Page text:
Cutaneous infections are common in immunocompromised patients. Neutropenia predisposes patients to fungal, bacterial and viral infections. Antibacterial antifungal and antiviral prophylaxis have caused a significant reduction in some of these infections.
There are two main types of cutaneous infections : primary cutaneous infections and cutaneous manifestations of a disseminated infection. In the latter, skin lesions may be the window to disseminated bloodstream infection and the first and only evidence of a disseminated life threatening infection.
The diagnosis may be at your fingertips; therefore a thorough skin exam is the clue. However, it’s also important to know the characteristic lesions associated with different infections. It will help expedite diagnosis so appropriate treatment is initiated promptly in neutropenic patients, which can be lifesaving.
In a retrospective study of 43 neutropenic febrile patients with cutaneous lesions, fungal infections were the most frequent, and nodular lesions on the lower extremities were the most prevalent (Naorungroj and Aiempanakit, J Am Acad Dermatol 74:AB166, 2016).
Skin biopsy for pathological study and culture remains the gold standard and should be obtained early to confirm the suspected diagnosis. In these immunocompromised patients the inflammatory response is altered by either the primary disease or its treatment. Therefore, routine pathogens may present in an atypical fashion, with diminished or absent induration, erythema, or pustulation in response to bacterial resulting cutaneous infection without typical cellulitis (Urabe, Clin Infect Dis 39:S53–S55, 2004). Skin lesions are evaluated not only by morphology, but also in the context of the clinical setting and biopsy result. The skin biopsy is inexpensive, relatively noninvasive and without contraindication, and may avoid the need for more invasive procedures such an open lung biopsy (Grossman, et al., Cutaneous manifestations of infection in the immunocompromised host. Springer Science+Business Media, LLC, New York, 2012).
In addition to antimicrobial therapy, surgery should not be postponed in the face of progressive skin and soft tissue infection in this population (Brzozowski and Ross, J Hand Surg Br 22:679–680, 1997).
This is a preview of subscription content, log in to check access.
Kryeziu E, Kryeziu K, Bajraktari G, Abazi M, Zylfiu B, Rudhani I, Sh S, Ukimeri A, Brovina A, Sh D, Telaku S. Ecthyma gangrenosum in a patient with acute leukemia. Med Arh. 2010;64(6):373–4.PubMedGoogle Scholar
Brady GP, Bolivar R, Fainstein V, et al. Infections caused by Pseudomonas aeruginosa. Rev Infect Dis. 1983;5:279–313.CrossRefGoogle Scholar
Bodey GP. Dermatologic manifestations of infections in neutropenic patients. Infect Dis Clin N Am. 1994;8(3):655–75. Review.Google Scholar
Mull JD, Callahan WS. The role of the elastase of Pseudomonas aeruginosa in experimental infection. Exp Mol Pathol. 1995;4:567–75.CrossRefGoogle Scholar
Brzozowski D, Ross DC. Upper limb Escherichia coli cellulitis in the immunocompromised. J Hand Surg Br. 1997;22(5):679–80.PubMedCrossRefGoogle Scholar
Livingston W, Grossman ME, Garvey G. Hemorrhagic bullae in association with Enterobacter cloacae septicemia. J Am Acad Dermatol. 1992;27:637–8.PubMedCrossRefGoogle Scholar
Chapman RA, Van Slyck EJ, Madhavan T. Skin lesions associated with E. coli sepsis in a patient with acute leukemia. Henry Ford Hosp Med J. 1980;28(1):47–8.PubMedGoogle Scholar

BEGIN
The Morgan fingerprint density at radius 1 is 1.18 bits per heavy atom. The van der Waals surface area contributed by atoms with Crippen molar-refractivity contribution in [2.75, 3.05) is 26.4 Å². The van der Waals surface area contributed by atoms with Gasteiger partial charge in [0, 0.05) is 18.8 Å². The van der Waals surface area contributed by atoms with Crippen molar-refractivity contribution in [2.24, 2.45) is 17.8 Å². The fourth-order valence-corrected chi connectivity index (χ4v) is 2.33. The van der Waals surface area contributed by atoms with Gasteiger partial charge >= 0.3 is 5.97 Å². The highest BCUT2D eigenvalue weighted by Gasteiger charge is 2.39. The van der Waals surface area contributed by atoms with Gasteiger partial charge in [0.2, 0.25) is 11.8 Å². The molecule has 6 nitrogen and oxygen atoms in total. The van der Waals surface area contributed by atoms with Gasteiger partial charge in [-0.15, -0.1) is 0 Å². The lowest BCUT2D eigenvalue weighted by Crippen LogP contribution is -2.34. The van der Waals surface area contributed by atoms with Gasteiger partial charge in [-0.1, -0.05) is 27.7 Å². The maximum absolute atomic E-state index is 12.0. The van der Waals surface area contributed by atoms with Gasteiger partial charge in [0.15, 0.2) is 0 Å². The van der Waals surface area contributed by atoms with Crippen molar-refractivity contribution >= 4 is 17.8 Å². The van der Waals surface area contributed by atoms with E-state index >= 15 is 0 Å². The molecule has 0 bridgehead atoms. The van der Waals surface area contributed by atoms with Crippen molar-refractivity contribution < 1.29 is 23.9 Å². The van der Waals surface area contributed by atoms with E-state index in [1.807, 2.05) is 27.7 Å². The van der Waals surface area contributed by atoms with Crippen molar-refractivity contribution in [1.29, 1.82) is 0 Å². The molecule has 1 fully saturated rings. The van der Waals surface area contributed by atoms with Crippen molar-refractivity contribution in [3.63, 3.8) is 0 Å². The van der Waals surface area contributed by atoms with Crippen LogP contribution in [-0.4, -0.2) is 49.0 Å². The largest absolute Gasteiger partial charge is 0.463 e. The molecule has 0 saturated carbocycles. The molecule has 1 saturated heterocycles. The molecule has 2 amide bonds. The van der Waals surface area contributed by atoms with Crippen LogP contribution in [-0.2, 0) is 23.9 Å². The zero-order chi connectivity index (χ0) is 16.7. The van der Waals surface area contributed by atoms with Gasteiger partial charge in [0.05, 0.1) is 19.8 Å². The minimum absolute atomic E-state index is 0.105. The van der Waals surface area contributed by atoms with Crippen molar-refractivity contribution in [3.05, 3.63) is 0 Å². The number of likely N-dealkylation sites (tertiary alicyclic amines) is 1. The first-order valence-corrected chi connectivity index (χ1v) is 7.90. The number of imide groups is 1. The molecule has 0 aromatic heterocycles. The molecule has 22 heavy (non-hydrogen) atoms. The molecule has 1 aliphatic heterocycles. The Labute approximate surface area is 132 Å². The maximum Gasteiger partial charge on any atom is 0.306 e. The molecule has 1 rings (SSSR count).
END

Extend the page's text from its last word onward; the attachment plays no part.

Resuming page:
Grant MD, Horowitz HI, Lorian V. Gangrenous ulcer and septicemia due to citrobacter. N Engl J Med. 1969;280(23):1286–7.PubMedCrossRefGoogle Scholar
Gössl M, Eggebrecht H. Necrotizing skin ulceration in antibiotic-induced agranulocytosis. Mayo Clin Proc. 2006;81(12):1527.PubMedCrossRefGoogle Scholar
Sakhnini E, Weissmann A, Oren I. Fulminant Stenotrophomonas maltophilia soft tissue infection in immunocompromised patients: an outbreak transmitted via tap water. Am J Med Sci. 2002;323(5):269–72.PubMedCrossRefGoogle Scholar
Harris RL, Faintein V, Elting L, et al. Bacteremia caused by Aeromonas species hospitalized cancer patients. Rev Infect Dis. 1985;7:314–20.PubMedCrossRefGoogle Scholar
Klastersky J. Infections in immunocompromised patients. I. Pathogenesis, etiology, and diagnosis. Clin Ther. 1985;8(1):90–9.PubMedGoogle Scholar
Cone LA, Dreisbach L, Potts BE, Comess BE, Burleigh WA. Fatal Bacillus cereus endocarditis masquerading as an anthrax-like infection in a patient with acute lymphoblastic leukemia: case report. J Heart Valve Dis. 2005;14(1):37–9.PubMedGoogle Scholar
Mori T, Tokuhira M, Takae Y, et al. Successful non-surgical treatment of brain abscess and necrotizing fasciitis caused by Bacillus cereus. Intern Med. 2002;41(8):671–3.PubMedCrossRefGoogle Scholar
Groschel D, Burgess MA, Bodey GP. Gas gangrene-like infection with Bacillus cereus in a lymphoma patient. Cancer. 1976;37:988–91.PubMedCrossRefGoogle Scholar
Hopkins DG, Kushner JP. Clostridial species in the pathogenesis of necrotizing enterocolitis in patients with neutropenia. Am J Hematol. 1983;14:289–95.PubMedCrossRefGoogle Scholar
Van der Lelie H, Leverstein-Van Hall M, Mertens M, et al. Corynebacterium CDC group JK (Corynebacterium jeikeium) sepsis in haematological patients: a report of three cases and a systematic literature review. Scand J Infect Dis. 1995;27(6):581–4.PubMedCrossRefGoogle Scholar
Olson JM, Nguyen VQ, Yoo J, Kuechle MK. Cutaneous manifestations of Corynebacterium jeikeium sepsis. Int J Dermatol. 2009;48(8):886–8.PubMedCrossRefGoogle Scholar
Elting LS, Bodey GP, Keefe BH. Septicemia and shock syndrome due to viridans streptococci: a case – control study of predisposing factors. Clin Infect Dis. 1992;14:1201–7.PubMedCrossRefGoogle Scholar
Van Ingen J. Diagnosis of nontuberculous mycobacterial infections. Semin Respir Crit Care Med. 2013;34(pg):103–9.PubMedGoogle Scholar
McWhinney PH, Yates M, Prentice HG, et al. Infection caused by Mycobacterium chelonae: a diagnostic and therapeutic problem in the neutropenic patient, Clin Infect Dis, 1992, vol. 14(pg. 1208–1212).PubMedCrossRefGoogle Scholar
Doucette K, Fishman JA. Nontuberculous mycobacterial infection in hematopoietic stem cell and solid organ transplant patients. Clin Infect Dis. 2004;38:1428–39.PubMedCrossRefGoogle Scholar